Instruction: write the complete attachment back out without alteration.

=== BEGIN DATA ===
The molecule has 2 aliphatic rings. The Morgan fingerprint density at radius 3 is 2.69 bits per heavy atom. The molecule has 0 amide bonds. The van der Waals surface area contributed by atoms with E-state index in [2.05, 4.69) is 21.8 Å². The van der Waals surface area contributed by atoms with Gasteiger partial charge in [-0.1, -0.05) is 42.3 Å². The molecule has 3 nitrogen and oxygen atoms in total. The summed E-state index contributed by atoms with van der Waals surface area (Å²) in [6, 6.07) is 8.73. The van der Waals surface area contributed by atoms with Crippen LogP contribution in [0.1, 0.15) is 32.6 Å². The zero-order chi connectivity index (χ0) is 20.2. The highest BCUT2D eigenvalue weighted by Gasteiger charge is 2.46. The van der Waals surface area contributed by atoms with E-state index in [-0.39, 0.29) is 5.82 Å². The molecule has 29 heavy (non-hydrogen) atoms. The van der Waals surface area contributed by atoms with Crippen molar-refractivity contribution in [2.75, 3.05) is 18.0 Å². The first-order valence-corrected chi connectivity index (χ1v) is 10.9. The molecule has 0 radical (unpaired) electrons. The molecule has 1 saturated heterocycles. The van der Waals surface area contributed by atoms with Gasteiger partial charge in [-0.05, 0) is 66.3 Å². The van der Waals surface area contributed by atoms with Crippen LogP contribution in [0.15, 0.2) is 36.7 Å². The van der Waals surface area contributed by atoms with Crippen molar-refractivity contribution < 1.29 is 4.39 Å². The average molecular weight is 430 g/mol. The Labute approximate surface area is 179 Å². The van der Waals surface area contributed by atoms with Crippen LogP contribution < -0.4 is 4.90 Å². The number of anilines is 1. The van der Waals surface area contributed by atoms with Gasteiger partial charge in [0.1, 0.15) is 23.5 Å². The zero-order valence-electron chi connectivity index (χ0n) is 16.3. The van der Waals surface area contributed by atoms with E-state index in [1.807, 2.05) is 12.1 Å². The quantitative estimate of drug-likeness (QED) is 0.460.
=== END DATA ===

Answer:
The molecule has 2 aliphatic rings. The Morgan fingerprint density at radius 3 is 2.69 bits per heavy atom. The molecule has 0 amide bonds. The van der Waals surface area contributed by atoms with E-state index in [2.05, 4.69) is 21.8 Å². The van der Waals surface area contributed by atoms with Gasteiger partial charge in [-0.1, -0.05) is 42.3 Å². The molecule has 3 nitrogen and oxygen atoms in total. The summed E-state index contributed by atoms with van der Waals surface area (Å²) in [6, 6.07) is 8.73. The van der Waals surface area contributed by atoms with Crippen LogP contribution in [0.1, 0.15) is 32.6 Å². The zero-order chi connectivity index (χ0) is 20.2. The highest BCUT2D eigenvalue weighted by Gasteiger charge is 2.46. The van der Waals surface area contributed by atoms with E-state index in [-0.39, 0.29) is 5.82 Å². The molecule has 29 heavy (non-hydrogen) atoms. The van der Waals surface area contributed by atoms with Crippen molar-refractivity contribution in [2.75, 3.05) is 18.0 Å². The first-order valence-corrected chi connectivity index (χ1v) is 10.9. The molecule has 0 radical (unpaired) electrons. The molecule has 1 saturated heterocycles. The van der Waals surface area contributed by atoms with Gasteiger partial charge in [-0.05, 0) is 66.3 Å². The van der Waals surface area contributed by atoms with Crippen LogP contribution in [0.15, 0.2) is 36.7 Å². The van der Waals surface area contributed by atoms with Crippen molar-refractivity contribution < 1.29 is 4.39 Å². The average molecular weight is 430 g/mol. The Labute approximate surface area is 179 Å². The van der Waals surface area contributed by atoms with Crippen LogP contribution < -0.4 is 4.90 Å². The number of anilines is 1. The van der Waals surface area contributed by atoms with Gasteiger partial charge in [0.1, 0.15) is 23.5 Å². The zero-order valence-electron chi connectivity index (χ0n) is 16.3. The van der Waals surface area contributed by atoms with E-state index in [1.807, 2.05) is 12.1 Å². The quantitative estimate of drug-likeness (QED) is 0.460.